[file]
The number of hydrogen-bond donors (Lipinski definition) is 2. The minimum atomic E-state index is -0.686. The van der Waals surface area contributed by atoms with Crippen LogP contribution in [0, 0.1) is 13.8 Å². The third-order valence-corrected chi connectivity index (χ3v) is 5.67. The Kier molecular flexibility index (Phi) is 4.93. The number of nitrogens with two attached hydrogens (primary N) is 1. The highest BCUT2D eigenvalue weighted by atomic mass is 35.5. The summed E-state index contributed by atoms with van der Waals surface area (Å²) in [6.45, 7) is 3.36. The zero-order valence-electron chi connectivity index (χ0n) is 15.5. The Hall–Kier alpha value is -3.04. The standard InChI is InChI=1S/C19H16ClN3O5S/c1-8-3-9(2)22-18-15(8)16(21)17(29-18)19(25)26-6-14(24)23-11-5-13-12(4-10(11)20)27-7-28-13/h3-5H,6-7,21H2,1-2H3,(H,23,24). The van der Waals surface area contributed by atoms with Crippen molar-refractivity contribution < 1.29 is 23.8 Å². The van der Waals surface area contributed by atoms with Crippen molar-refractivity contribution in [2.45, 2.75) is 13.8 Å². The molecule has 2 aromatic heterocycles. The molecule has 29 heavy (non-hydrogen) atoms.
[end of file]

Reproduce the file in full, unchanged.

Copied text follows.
The number of hydrogen-bond donors (Lipinski definition) is 2. The minimum atomic E-state index is -0.686. The van der Waals surface area contributed by atoms with Crippen LogP contribution in [0, 0.1) is 13.8 Å². The third-order valence-corrected chi connectivity index (χ3v) is 5.67. The Kier molecular flexibility index (Phi) is 4.93. The number of nitrogens with two attached hydrogens (primary N) is 1. The highest BCUT2D eigenvalue weighted by atomic mass is 35.5. The summed E-state index contributed by atoms with van der Waals surface area (Å²) in [6.45, 7) is 3.36. The zero-order valence-electron chi connectivity index (χ0n) is 15.5. The Hall–Kier alpha value is -3.04. The standard InChI is InChI=1S/C19H16ClN3O5S/c1-8-3-9(2)22-18-15(8)16(21)17(29-18)19(25)26-6-14(24)23-11-5-13-12(4-10(11)20)27-7-28-13/h3-5H,6-7,21H2,1-2H3,(H,23,24). The van der Waals surface area contributed by atoms with Crippen molar-refractivity contribution < 1.29 is 23.8 Å². The van der Waals surface area contributed by atoms with Crippen molar-refractivity contribution in [2.45, 2.75) is 13.8 Å². The molecule has 2 aromatic heterocycles. The molecule has 29 heavy (non-hydrogen) atoms.